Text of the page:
If you run a solid PC or MAC as your server, with iTunes for management, to a DAC in your main room or to a combination of ATV (and DACs as desired), controlled, as Chris suggests, by iTouches, you've got a great cheap whole house system.

 

good luck in the journey

 

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I'll throw a different slant on things..I've JUST done exactly what you are planning. Been through it with full reno. So practicle tips:

 

Stop right now. You Don't need to spend $64,000! You can have a great multiroom system for less than 10% of this!

 

I'd strongly recommend the following:

 

1/ My wife also hated wall mounted controls. Who needs them anyway? Ditch the expensive Crestron/ wired mulitroom Audio idea. It's yesterday's technology anyway. You DON't need this! However, this doesn't mean go completely wireless either. If you can, get CAT5e (or even Cat6) put in where you can NOW. THIS is the key...particularly in a large multi story installation. The idea is to put all the digital source material in a central location (preferably were the router is, on a NAS (eg out of the way in secure space - were you can't here fan noise etc) and stream the digital content out to the peripheral rooms via CAT5/6 (if you can) The CONTROL of this is via wireless hand helds. If you can't get CAt5/6 everywhere, dont panic...you can add wireless distribution network points to cover the other rooms. But some wired ethernet really helps re interference and drop outs etc.

 

2/ The choice of system then depends on your computer experience, how much you want the computers to play a part in music distribution, and budget. I went for a combination of sonos and itunes on mac mini's: all on an Apple network. Both of these systems can now be controlled really cooly via iphones/itouches, in addition to the sonos handhelds. I tried doing all this originally via older PC's/ non apple network gear but gave up: mainly because networking PC's using xp or Vista is a complete pain in the %^&xxc#$. The key here is LEOPARD. Apple Leopard is a SINCH to network. Do youself a big favour right now and switch to Apple networking! Go out and get an Apple extreme, or Time capsule as the basis for your network. Ditch everything else.

 

New simplified setup: STEREO- Primary listening Area: Cullen Circuits Mod ZP90> Benchmark DAC1>RotelRKB250 Power amp>KEF Q Series. Secondary listening areas: 1/ QNAP 119P II(running MinimServer)>UPnP>Linn Majik DSI>Linn Majik 140's. 2/ (Source awaiting)>Invicta DAC>RotelRKB2100 Power amp>Rega's. Tertiary multiroom areas: Same QNAP>SMB>Sonos>Various. MULTICHANNEL- MacMini>A+(Standalone mode)>Exasound e28 >5.1 analog out>Yamaha Avantage Receiver>Pre-outs>Linn Chakra power amps>Linn Katan front and sides. Linn Trikan Centre. Velodyne SPL1000 Ultra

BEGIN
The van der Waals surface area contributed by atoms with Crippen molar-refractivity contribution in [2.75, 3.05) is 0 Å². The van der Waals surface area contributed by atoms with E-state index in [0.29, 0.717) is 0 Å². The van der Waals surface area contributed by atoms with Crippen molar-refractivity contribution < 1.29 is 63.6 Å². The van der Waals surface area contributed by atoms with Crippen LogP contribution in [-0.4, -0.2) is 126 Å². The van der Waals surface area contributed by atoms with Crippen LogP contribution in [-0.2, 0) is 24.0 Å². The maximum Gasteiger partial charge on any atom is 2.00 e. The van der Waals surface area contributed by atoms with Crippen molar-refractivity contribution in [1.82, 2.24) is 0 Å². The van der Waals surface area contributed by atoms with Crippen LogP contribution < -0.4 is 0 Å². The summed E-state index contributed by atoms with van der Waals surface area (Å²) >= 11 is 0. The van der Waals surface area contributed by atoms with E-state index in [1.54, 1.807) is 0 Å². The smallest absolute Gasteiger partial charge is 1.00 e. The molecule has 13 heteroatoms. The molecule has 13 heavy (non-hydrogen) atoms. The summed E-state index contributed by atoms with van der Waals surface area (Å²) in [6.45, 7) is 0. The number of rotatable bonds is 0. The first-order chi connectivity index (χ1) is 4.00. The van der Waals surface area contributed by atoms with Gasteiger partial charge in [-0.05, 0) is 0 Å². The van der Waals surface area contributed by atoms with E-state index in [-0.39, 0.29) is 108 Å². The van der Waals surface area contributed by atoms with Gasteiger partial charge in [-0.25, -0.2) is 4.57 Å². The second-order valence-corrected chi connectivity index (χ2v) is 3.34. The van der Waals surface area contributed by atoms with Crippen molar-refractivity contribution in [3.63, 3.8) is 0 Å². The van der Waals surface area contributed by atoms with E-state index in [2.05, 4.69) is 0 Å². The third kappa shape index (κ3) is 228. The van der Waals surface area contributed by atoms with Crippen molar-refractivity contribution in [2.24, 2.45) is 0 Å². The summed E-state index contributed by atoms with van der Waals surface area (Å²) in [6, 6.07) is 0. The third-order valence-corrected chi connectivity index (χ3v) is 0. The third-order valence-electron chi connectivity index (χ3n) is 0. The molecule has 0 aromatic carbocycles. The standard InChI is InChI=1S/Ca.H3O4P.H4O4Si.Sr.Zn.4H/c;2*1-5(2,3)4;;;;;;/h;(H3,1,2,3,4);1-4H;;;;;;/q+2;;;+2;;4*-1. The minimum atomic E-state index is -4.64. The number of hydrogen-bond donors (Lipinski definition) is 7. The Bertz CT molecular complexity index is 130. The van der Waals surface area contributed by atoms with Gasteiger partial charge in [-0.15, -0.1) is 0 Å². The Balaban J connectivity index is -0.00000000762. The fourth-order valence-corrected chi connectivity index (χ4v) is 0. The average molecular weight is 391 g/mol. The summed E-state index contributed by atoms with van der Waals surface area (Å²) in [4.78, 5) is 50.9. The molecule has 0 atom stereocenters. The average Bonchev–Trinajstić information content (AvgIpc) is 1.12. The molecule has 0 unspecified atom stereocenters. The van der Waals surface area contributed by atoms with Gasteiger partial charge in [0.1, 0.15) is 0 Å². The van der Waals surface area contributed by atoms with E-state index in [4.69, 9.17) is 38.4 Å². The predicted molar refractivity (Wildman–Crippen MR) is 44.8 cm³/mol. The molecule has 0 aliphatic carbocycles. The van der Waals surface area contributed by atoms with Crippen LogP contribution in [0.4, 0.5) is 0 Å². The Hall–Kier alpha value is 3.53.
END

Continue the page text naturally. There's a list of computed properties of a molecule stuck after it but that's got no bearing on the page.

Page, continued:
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I wired our last condo and will ponder on this more, but here's quick thoughts that come to mind.

 

Although I'm not entirely clear on what you are after, as in there is a big difference in sending the same music or whatnot to all those locations versus being able to select say a different song in 5 or so locations simultaneously you might consider these suggestions -

 

1) while the walls are open in the kitchen and those two bedrooms at least mount some boxes so at a later date you have the option of easy in wall speakers. Stuff insulation above and below those stud bays and run speaker wire to a logical termination point. I'd probably run them into the closet and put an outlet with cat, 120v and the speaker wires. That gives you choice down the road. Can stuff a cheap tuner/amp in the closet and kids or guests have music. Run audio RCA from the TV location to that location too.

 

2) running PVC as conduit allows you to pull all kinds of wire down the road thru them. Say in 3 years you wanna go fiber optic or the newer standard whatevertheheckitscalled.

 

3) a very simple and cheap way to get all this going, if you can live with basically the same music in different places is to take advantage of the zones on a typical AV receiver to cover several locations and then set up a simple FM transmitter for your home. They are pretty cheap and you can broadcast a signal thus you can use a FM radio anywhere around the house to listen.